I recognize that tension elsewhere in my teaching, too.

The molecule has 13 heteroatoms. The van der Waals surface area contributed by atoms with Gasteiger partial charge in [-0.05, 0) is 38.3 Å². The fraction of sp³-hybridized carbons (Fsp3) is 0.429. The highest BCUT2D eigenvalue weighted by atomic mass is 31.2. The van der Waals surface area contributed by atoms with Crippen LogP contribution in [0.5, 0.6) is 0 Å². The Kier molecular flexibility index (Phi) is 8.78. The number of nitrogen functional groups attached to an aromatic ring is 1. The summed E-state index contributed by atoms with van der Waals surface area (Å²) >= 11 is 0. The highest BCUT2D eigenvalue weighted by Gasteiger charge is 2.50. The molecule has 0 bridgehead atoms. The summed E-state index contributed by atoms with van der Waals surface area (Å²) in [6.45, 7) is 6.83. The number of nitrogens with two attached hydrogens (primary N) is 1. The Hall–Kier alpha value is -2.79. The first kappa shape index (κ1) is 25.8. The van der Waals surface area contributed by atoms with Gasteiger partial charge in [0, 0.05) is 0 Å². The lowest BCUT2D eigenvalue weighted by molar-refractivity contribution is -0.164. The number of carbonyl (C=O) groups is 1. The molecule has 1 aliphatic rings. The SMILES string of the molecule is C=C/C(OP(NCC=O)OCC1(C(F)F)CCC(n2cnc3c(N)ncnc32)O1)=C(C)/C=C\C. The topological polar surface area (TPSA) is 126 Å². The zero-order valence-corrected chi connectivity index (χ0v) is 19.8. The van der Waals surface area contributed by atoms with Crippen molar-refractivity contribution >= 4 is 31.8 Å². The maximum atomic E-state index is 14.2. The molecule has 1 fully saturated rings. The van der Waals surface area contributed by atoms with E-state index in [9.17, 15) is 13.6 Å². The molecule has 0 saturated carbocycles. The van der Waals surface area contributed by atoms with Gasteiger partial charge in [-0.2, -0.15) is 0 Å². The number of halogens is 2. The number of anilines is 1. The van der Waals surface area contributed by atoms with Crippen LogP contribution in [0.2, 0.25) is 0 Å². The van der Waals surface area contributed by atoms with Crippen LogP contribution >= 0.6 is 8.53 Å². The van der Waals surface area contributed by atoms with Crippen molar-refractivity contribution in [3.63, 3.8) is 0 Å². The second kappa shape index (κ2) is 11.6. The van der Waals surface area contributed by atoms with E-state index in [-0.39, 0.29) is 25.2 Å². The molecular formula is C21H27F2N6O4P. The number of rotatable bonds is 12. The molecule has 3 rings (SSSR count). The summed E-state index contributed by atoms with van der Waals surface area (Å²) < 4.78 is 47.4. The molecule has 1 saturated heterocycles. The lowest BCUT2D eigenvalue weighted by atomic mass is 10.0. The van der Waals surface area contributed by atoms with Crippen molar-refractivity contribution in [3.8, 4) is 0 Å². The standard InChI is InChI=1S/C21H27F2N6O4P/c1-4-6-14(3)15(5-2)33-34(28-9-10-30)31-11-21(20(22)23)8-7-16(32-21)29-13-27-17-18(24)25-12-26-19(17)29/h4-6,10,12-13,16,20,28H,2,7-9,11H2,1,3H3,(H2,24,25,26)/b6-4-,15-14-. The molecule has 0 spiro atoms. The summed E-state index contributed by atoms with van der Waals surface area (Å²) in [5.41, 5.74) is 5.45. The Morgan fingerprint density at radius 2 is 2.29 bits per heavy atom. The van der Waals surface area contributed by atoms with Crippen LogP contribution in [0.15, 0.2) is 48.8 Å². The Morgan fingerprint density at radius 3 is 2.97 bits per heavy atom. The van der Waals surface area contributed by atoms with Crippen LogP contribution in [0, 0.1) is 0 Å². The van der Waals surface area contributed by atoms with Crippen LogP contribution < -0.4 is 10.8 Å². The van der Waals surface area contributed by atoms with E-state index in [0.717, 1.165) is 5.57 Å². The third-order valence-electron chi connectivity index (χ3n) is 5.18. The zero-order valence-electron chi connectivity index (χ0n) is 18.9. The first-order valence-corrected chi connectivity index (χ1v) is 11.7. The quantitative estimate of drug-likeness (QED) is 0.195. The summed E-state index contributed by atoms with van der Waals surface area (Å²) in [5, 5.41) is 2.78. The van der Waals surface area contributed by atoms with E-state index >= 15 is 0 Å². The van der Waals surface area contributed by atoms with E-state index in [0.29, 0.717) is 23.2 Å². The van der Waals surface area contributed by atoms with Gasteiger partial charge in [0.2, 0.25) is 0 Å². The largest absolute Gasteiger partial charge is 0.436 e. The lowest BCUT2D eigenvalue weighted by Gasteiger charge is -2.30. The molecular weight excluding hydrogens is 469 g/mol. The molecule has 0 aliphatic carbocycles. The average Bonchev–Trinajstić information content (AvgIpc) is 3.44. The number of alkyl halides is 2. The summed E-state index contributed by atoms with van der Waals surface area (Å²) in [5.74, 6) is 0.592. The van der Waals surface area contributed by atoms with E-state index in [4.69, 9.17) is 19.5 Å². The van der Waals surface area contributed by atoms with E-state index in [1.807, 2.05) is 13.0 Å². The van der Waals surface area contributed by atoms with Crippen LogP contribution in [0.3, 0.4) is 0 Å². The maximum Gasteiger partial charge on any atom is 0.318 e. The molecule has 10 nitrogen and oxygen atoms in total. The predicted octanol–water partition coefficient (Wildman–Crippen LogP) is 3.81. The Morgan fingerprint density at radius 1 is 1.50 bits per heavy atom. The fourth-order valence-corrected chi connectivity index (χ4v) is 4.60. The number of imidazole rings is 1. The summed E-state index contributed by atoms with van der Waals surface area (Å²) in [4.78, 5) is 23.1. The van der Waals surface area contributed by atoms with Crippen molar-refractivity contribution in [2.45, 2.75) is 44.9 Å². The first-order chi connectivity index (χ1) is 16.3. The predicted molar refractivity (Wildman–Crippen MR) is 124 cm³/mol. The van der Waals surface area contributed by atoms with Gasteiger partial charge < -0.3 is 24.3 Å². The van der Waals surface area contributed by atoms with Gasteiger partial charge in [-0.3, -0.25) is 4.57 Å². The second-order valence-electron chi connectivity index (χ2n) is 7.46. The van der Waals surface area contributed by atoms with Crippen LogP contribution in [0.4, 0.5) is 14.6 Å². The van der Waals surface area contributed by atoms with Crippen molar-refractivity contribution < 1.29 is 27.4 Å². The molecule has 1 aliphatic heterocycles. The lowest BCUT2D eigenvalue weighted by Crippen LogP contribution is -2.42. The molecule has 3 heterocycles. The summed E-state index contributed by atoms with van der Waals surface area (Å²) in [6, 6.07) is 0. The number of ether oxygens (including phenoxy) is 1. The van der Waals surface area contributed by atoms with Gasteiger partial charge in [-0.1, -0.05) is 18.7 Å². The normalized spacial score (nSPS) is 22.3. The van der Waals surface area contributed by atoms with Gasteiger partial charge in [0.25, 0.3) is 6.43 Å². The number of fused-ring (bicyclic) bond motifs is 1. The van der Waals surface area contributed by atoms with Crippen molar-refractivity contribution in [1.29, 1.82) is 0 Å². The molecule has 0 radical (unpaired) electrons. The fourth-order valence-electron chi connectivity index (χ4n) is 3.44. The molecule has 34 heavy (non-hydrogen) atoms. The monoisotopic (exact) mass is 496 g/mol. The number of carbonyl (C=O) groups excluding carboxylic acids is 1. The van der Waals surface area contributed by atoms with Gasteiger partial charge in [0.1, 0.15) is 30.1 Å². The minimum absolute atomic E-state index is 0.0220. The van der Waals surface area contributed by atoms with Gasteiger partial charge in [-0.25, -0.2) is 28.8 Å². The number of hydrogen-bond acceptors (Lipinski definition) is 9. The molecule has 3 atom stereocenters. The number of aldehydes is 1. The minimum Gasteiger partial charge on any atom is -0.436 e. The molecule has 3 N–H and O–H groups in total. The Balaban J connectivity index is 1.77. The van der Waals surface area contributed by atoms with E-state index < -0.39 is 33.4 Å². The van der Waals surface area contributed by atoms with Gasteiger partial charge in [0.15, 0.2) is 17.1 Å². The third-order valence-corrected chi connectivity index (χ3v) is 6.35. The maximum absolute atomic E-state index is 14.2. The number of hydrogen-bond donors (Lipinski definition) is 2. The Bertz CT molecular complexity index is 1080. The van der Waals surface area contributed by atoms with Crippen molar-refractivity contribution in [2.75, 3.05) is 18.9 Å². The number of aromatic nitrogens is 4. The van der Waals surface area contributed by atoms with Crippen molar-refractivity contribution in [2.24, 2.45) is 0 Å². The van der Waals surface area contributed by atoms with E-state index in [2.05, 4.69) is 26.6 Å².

As a fairly frequent instructor of public speaking, I lay out a strict set of standards that are manageable, measurable, and verifiable. Students are expected to demonstrate coherent organization, correct oral citation, meaningful platform movement (no podiums in my class...), audience-appropriate language, and all the other necessities that come with informative and persuasive public address. I assign a textbook, I provide written examples, I show video demonstrations. But the day that matters most is our second meeting. That's when I give my gradesheet to the students and perform a speech exactly as I want them to craft and present their own speeches. I encourage students to ask about the criteria, clarify their roles as evaluators, and grade me with the same kind of precision that I promise to provide them. I swear I lose a pound of sweat on those days. With 19 years of competitive public speaking, coaching, and teaching experience, I still am terrified on those days of looking foolish in front of my students. And it's inevitable that once in a while I'll screw up. I remember one day in particular that did not reflect my best efforts and which haunts me even now. It wasn't a nightmare - I simply got a bit lost in stating my point for about seven seconds - but it was a fairly rough example for my students anyway. Oh, how I dread repeating those sorts of mistakes.